Memorial for Retired Lt. Col. Dick Cole: The Last of the Doolittle Raiders.

Retired Air Force Lt. Col. Richard E. Cole, the last surviving Doolittle Raider, tours a U.S. Navy B-25 Mitchell similar to the aircraft he co-piloted. Cole has died at age 103. Photo: Staff Sgt. Vernon Young Jr./Air Force.

In April 2019 the last link to the fabled Doolittle Raiders from WWII was severed with the death of Lieutenant Colonel (ret) Dick Cole, who was co-pilot on bomber No 1 during that famous raid.

Cole will be buried in Arlington National Cemetery, but a memorial service is planned to be held on April 18th at Joint Base San Antonio-Randolph in Texas.

In 2016 Cole consented to an interview for about his life and the famous raid. He had been born and raised in Ohio, and said that as a child he would ride his bicycle to the Army Air Corps base at McCook Field so that he could watch the planes.

Retired Air Force Lt. Col. Richard E. “Dick” Cole, co-pilot to Jimmy Doolittle during Doolittle Raid over Tokyo, sits at the controls of a refurbished U.S. Navy B-25 Mitchell. Photo: Staff Sgt. Vernon Young Jr./Air Force.

In November 1940, Cole enlisted in the Army Air Corps as he believed that it would be a good job while the country was in the grip of the Great Depression. After he completed his training, he was sent to Pendleton, Oregon to join the 17th Bombardment Group.

Early in February 1942, he was transferred to Columbia in South Carolina. On arrival, they saw a notice pinned to a board that asked for volunteers for a mission. It seemed everyone was keen to go on the mission, because the entire group volunteered for it.

A B-25 taking off from USS Hornet (CV-8) for the raid

Cole, who was aged 26 at the time, was one of the airmen selected and he was sent to Eglin Air Field in Florida for his training. Cole said in his interview that they were confined to their isolated barracks on the base and warned not to talk about their training. They only thing they knew was that the mission was to be dangerous.

Under normal circumstances, a B-25 needed at least 3,000 feet to take off, but the group was trained to use only 500 feet. Then when future Navy Rear Admiral Henry Miller commenced training them to take off from an aircraft carrier, they guessed they were off to the Pacific to fight against Japan.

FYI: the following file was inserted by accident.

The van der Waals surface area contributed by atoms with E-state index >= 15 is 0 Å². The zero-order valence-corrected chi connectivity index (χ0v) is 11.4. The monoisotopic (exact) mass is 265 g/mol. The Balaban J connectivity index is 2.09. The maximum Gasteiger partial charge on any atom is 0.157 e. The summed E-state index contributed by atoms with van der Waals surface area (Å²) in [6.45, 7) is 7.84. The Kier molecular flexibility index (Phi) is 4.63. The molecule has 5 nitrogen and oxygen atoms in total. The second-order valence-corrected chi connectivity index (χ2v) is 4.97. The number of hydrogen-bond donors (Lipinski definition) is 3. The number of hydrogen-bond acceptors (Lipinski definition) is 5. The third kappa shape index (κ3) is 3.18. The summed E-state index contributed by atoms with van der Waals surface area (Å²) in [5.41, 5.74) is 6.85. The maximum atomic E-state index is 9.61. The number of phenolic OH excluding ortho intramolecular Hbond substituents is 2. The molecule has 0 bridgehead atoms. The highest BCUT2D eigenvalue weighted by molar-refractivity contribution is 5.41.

Crew No. 1 in front of B-25#40-2344 on the deck of Hornet, 18 April 1942. From left to right: (front row) Lt. Col. Jimmy Doolittle, pilot; Lt. Richard E. Cole, copilot; (back row) Lt. Henry A. Potter, navigator; SSgt. Fred A. Braemer, bombardier; SSgt. Paul J. Leonard, flight engineer/gunner.

Cole, then a 2nd Lieutenant, was moved to co-pilot for Doolittle when the pilot with whom he was scheduled to fly fell ill as did the co-pilot that was flying with Doolittle.

All excess equipment, including the lower turrets and bombsights, was ruthlessly stripped from the planes. Additional fuel tanks were fitted to increase the fuel load to 1,100 gallons (which was double the standard capacity) and the aircraft were loaded onto USS Hornet. They sailed from Alameda, California on April 2nd, 1942, and two days later they were told that the target for their mission was Tokyo.

Doolittle’s B-25 at launching, 18 April 1942

The announcement caused great excitement, but soon the realization of what they were getting into sank in, and the room became quiet.

When the flotilla ran into a Japanese “picket ship” and the weather deteriorated, with waves breaking over the bow and causing the planes to slide around on the deck, the decision was made that the raid would be launched early.

Navy Admiral William Halsey decided that the rough weather was in their favor, to a degree, as the strong wind increased the carrier’s speed from 20 to 35 knots, which would make the take-off a little easier.

Lieutenant Colonel Doolittle wires a Japanese medal to a bomb, for “return” to its originators.

After four hours of low-level flying at around 200 feet, the aircraft reached Japan. As the No 1 bomber, piloted by Doolittle and Cole, reached Tokyo the weather was clear, bright and sunny. Doolittle climbed to 1,500 feet and their bombardier, Staff Sergeant Fred Braemer, released the payload of bombs. Cole remembers being jostled around a little bit by anti-aircraft fire, but he didn’t think they had been hit.